Provincial authorities say more than 30 people are believed to have been killed and whole villages buried by landslides in Papua New Guinea's Southern Highlands after a 7.5-magnitude earthquake struck yesterday.
The Post Courier newspaper reported Hela Provincial Administrator William Bando saying at least 13 people were killed in the capital of neighbouring Southern Highlands province, Mendi. Eighteen others were believed to have been killed elsewhere in Southern Highlands, however telecommunication links in the area have been significantly disrupted by the quake, frustrating attempts to collect information about the impact.
However, the acting disaster co-ordinator for Hela province, Barclay Tenza, said 11 people died in Mendi which is about 100 kilometres away from the epicentre of the quake in Hela province.
Authorities also said more than 300 people were injured and many and properties were destroyed during the quake, and that the had been in contact with the region by satellite phone as other lines were down.
A police spokesman said there were also reports of entire hillsides coming down and whole villages being buried by landslides.
Mr Tenza told RNZ Pacific from Mendi that rescuers were trying to reach four people buried in a landslide.
He said power and telecommunications were still out in most of the affected areas and the main roads into the region were cut off by landslips.
"Our communication is not up to shit. We cannot communicate. All the power is cut off and I had to come to a mountain where I get a network to make a call. You are lucky to intercept."
PNG police say more than 400,000 people in four different provinces may be impacted by yesterday's 7.5 magnitude earthquake.
According to police spokesman Dominic Kakas, at least 10 people died in landslips.
Superintendent Kakas said the quake and its after shocks have caused widespread movement of land in the provinces of Southern Highlands, Hela, Enga and Western Province.
He said reports are filtering through of extensive damage.
"To roads, landslips, entire mountains coming down, from reports some villages have been covered. The telephone lines the towers have been damaged, so yeah."
Mr Kakas said there had been no communication at all from the capital of Hela, Tari, a township which has a population of over 8000 people and is about 30 kilometres from the quake's epicentre.
He said the Police Commander for the Southern Highlands Province had been in the capital Port Moresby and was returning home today by helicopter to further assess the situation in the region.
Earlier, Catholic priest Father Pius Hal told the Papua New Guinea Today website two children of a local government leader were among five killed by quake-triggered landslips in Mendi town.
Two others were children of a senior Southern Highlands public servant.
More than 300 aftershocks after quake
The US Geological Survey says there have been over 300 significant aftershocks since the 7.5-magnitude earthquake yesterday.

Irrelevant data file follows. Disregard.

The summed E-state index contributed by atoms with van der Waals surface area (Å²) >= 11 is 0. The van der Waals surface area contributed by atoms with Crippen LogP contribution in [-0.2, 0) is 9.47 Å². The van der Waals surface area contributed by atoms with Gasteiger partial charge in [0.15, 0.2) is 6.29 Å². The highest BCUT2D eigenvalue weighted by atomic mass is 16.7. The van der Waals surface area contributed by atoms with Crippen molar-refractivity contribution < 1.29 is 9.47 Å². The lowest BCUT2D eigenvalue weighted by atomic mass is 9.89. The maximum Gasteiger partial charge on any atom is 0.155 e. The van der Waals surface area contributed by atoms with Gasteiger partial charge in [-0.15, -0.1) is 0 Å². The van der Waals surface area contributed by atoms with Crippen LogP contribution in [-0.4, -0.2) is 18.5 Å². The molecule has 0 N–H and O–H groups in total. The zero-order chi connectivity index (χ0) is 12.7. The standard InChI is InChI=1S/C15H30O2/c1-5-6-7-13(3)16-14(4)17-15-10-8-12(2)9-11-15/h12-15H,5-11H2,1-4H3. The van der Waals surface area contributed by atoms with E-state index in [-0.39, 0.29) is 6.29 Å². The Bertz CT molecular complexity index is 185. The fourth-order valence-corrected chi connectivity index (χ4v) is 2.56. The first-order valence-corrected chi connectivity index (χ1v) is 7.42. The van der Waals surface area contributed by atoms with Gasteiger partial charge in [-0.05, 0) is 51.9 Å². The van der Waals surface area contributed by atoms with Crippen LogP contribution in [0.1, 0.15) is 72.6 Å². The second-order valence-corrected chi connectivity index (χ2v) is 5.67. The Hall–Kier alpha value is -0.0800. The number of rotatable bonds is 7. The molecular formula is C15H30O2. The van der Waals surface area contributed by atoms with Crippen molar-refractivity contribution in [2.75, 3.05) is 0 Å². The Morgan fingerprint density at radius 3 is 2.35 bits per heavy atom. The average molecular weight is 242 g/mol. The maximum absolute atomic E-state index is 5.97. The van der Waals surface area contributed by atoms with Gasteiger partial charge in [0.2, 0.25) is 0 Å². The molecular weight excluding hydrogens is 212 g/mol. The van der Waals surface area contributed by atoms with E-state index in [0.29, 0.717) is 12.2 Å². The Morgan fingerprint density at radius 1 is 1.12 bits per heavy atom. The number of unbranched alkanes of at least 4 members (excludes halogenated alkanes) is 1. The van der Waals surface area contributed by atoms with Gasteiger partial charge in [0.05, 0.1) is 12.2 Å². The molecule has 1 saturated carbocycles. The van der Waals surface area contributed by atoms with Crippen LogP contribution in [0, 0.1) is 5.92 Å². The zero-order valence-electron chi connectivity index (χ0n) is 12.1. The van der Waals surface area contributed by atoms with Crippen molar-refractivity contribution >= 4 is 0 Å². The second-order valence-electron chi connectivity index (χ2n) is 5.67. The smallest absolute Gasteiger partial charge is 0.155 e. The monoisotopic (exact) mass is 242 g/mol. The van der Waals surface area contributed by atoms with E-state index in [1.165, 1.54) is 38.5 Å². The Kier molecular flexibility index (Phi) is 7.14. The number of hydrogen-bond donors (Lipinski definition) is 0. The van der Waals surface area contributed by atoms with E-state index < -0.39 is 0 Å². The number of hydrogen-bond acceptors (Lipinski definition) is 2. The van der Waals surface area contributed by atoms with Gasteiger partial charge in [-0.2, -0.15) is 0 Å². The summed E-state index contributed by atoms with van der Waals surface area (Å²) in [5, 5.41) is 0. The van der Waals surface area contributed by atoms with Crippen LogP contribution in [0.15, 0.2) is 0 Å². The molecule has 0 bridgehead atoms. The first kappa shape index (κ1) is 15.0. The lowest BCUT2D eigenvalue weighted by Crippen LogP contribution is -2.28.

Geophysicist Rafael Abreu said the strongest aftershock was a magnitude 6.2 quake.
He said computer modelling for the original quake estimated significant casualties and over $US100 million worth of damage.
Mr Abreu said the earthquake was coded as an orange event meaning it was very significant.
"So when we see this and we see definitely the orange we know like okay this is likely to be a dangerous event to look at, an event that we would expect to see damage and causalities with."
Papua New Guinea Red Cross is checking on relief stocks stored near the epicentre of today's 7.5M #earthquake and are ready to help, as in previous disasters like this one. #PNG pic.twitter.com/jRB0NP5eOE— IFRC Asia Pacific (@IFRCAsiaPacific) February 26, 2018
Communication blackout hampering quake response in PNG
A communication blackout in areas worst affected by a massive earthquake in PNG's Southern Highlands is severely hampering relief efforts.
The acting disaster co-ordinator for Hela Province Barclay Tenza said most major roads had also been cut off by landslips.
Mr Tenza said the main needs at the moment were shelter and clean drinking water.
"We cannot communicate all the powers are cut off. Reports are sketchy they are not coming in properly. Road network into Mendi has been cut off. The Highlands Highway has been cut off. And other feeder roads within the province also cut off."
Police said there had been no communication from the town of Tari about 30 kilometres from the quake's epicentre.
RNZ Pacific's correspondent in PNG said people he managed to speak to people near the quake's epicentre who were still in shock and remained fearful as powerful tremors continued.
Road network cut off
A proliferation of landslides have cut off many parts of the quake-affected Highlands provinces in Papua New Guinea.
A policeman in Mendi, who wished to remain un-named said road access was cut of from Mendi to Tari, in neighbouring Hela province, as well as Kutubu, both areas where unconfirmed reports say earthquake damage has been significant.
He said some of the bodies of people who were buried in Mendi have been recovered
"But some in some parts of the province not really recovered because of the problem of the people cant dig down to get the bodies out, recover the bodies. It is very difficult to, some of the landslides that covered the people does not have road access to," he said.
Mining infrastructure damaged
In the Western Province, mining infrastructure belonging to Ok Tedi had also been damaged.
Roads are cut off and pictures show massive landslides along roadsides and rivers.
PNG Resource Governance Coalition spokesperson Martyn Namorong said the damage to pipes carrying copper concentrate and mining waste has raised serious concerns about toxic spills in the area.